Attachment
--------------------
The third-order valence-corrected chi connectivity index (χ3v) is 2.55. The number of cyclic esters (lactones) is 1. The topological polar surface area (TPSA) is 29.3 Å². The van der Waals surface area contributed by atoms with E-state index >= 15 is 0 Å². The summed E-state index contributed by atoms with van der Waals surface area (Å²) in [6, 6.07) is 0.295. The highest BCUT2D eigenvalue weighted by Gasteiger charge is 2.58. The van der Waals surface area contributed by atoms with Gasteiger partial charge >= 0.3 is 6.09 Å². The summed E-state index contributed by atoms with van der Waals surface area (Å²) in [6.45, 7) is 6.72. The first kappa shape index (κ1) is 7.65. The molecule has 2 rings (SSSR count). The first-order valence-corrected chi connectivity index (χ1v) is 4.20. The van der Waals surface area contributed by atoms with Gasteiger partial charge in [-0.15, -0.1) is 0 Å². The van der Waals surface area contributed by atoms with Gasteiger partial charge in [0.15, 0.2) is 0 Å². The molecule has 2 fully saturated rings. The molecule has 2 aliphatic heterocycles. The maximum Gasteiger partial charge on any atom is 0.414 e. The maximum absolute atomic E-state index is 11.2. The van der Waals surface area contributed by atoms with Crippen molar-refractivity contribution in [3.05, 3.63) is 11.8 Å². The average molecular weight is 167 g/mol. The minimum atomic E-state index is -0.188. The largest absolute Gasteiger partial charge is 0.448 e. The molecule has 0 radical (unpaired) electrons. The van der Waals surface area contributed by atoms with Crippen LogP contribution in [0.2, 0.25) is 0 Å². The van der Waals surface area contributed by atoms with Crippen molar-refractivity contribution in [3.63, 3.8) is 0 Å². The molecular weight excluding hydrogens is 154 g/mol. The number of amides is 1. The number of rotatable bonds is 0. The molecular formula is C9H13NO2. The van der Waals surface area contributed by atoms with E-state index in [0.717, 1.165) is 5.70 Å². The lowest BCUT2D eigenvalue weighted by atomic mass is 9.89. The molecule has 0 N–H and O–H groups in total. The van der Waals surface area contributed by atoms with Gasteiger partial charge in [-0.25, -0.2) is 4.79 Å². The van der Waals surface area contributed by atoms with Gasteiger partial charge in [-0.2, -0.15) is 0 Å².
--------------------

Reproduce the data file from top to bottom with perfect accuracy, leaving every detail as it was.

The third-order valence-corrected chi connectivity index (χ3v) is 2.55. The number of cyclic esters (lactones) is 1. The topological polar surface area (TPSA) is 29.3 Å². The van der Waals surface area contributed by atoms with E-state index >= 15 is 0 Å². The summed E-state index contributed by atoms with van der Waals surface area (Å²) in [6, 6.07) is 0.295. The highest BCUT2D eigenvalue weighted by Gasteiger charge is 2.58. The van der Waals surface area contributed by atoms with Gasteiger partial charge >= 0.3 is 6.09 Å². The summed E-state index contributed by atoms with van der Waals surface area (Å²) in [6.45, 7) is 6.72. The first kappa shape index (κ1) is 7.65. The molecule has 2 rings (SSSR count). The first-order valence-corrected chi connectivity index (χ1v) is 4.20. The van der Waals surface area contributed by atoms with Gasteiger partial charge in [-0.15, -0.1) is 0 Å². The van der Waals surface area contributed by atoms with Gasteiger partial charge in [0.15, 0.2) is 0 Å². The molecule has 2 fully saturated rings. The molecule has 2 aliphatic heterocycles. The maximum Gasteiger partial charge on any atom is 0.414 e. The maximum absolute atomic E-state index is 11.2. The van der Waals surface area contributed by atoms with Crippen molar-refractivity contribution in [3.05, 3.63) is 11.8 Å². The average molecular weight is 167 g/mol. The minimum atomic E-state index is -0.188. The largest absolute Gasteiger partial charge is 0.448 e. The molecule has 0 radical (unpaired) electrons. The van der Waals surface area contributed by atoms with Crippen LogP contribution in [0.2, 0.25) is 0 Å². The van der Waals surface area contributed by atoms with Crippen molar-refractivity contribution in [3.63, 3.8) is 0 Å². The molecular weight excluding hydrogens is 154 g/mol. The number of amides is 1. The number of rotatable bonds is 0. The molecular formula is C9H13NO2. The van der Waals surface area contributed by atoms with E-state index in [0.717, 1.165) is 5.70 Å². The lowest BCUT2D eigenvalue weighted by atomic mass is 9.89. The molecule has 0 N–H and O–H groups in total. The van der Waals surface area contributed by atoms with Gasteiger partial charge in [-0.25, -0.2) is 4.79 Å². The van der Waals surface area contributed by atoms with Gasteiger partial charge in [-0.2, -0.15) is 0 Å².